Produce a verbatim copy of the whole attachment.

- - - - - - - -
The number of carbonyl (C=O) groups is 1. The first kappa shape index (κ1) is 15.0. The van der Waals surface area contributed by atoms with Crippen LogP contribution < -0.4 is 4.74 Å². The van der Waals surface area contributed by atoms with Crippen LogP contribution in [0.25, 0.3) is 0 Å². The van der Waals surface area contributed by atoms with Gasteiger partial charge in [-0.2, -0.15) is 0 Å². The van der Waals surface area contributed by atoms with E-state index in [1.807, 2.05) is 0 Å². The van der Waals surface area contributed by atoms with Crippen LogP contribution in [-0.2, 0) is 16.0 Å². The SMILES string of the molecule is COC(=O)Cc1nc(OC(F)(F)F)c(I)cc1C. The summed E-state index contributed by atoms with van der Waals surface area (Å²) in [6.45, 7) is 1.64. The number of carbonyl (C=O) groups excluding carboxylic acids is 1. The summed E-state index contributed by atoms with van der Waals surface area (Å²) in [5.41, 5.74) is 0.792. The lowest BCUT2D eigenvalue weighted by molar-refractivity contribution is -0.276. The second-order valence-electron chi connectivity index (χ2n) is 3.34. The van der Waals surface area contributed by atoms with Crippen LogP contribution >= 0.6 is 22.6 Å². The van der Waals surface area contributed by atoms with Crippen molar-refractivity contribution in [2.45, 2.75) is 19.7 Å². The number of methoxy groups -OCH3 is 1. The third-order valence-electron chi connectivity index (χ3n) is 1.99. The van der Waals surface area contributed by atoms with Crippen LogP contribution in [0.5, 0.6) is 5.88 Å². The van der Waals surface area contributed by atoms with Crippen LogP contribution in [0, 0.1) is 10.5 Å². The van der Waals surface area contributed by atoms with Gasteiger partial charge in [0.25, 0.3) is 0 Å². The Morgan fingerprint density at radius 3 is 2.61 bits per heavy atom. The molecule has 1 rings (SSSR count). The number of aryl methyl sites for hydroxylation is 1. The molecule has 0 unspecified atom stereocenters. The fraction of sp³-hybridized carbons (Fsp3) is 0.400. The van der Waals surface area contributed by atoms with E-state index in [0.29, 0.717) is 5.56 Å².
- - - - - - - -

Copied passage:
The number of carbonyl (C=O) groups is 1. The first kappa shape index (κ1) is 15.0. The van der Waals surface area contributed by atoms with Crippen LogP contribution < -0.4 is 4.74 Å². The van der Waals surface area contributed by atoms with Crippen LogP contribution in [0.25, 0.3) is 0 Å². The van der Waals surface area contributed by atoms with Gasteiger partial charge in [-0.2, -0.15) is 0 Å². The van der Waals surface area contributed by atoms with E-state index in [1.807, 2.05) is 0 Å². The van der Waals surface area contributed by atoms with Crippen LogP contribution in [-0.2, 0) is 16.0 Å². The SMILES string of the molecule is COC(=O)Cc1nc(OC(F)(F)F)c(I)cc1C. The summed E-state index contributed by atoms with van der Waals surface area (Å²) in [6.45, 7) is 1.64. The number of carbonyl (C=O) groups excluding carboxylic acids is 1. The summed E-state index contributed by atoms with van der Waals surface area (Å²) in [5.41, 5.74) is 0.792. The lowest BCUT2D eigenvalue weighted by molar-refractivity contribution is -0.276. The second-order valence-electron chi connectivity index (χ2n) is 3.34. The van der Waals surface area contributed by atoms with Crippen LogP contribution >= 0.6 is 22.6 Å². The van der Waals surface area contributed by atoms with Crippen molar-refractivity contribution in [2.45, 2.75) is 19.7 Å². The number of methoxy groups -OCH3 is 1. The third-order valence-electron chi connectivity index (χ3n) is 1.99. The van der Waals surface area contributed by atoms with Crippen LogP contribution in [0.5, 0.6) is 5.88 Å². The van der Waals surface area contributed by atoms with Crippen LogP contribution in [0, 0.1) is 10.5 Å². The van der Waals surface area contributed by atoms with Gasteiger partial charge in [0.25, 0.3) is 0 Å². The Morgan fingerprint density at radius 3 is 2.61 bits per heavy atom. The molecule has 1 rings (SSSR count). The number of aryl methyl sites for hydroxylation is 1. The molecule has 0 unspecified atom stereocenters. The fraction of sp³-hybridized carbons (Fsp3) is 0.400. The van der Waals surface area contributed by atoms with E-state index in [0.29, 0.717) is 5.56 Å².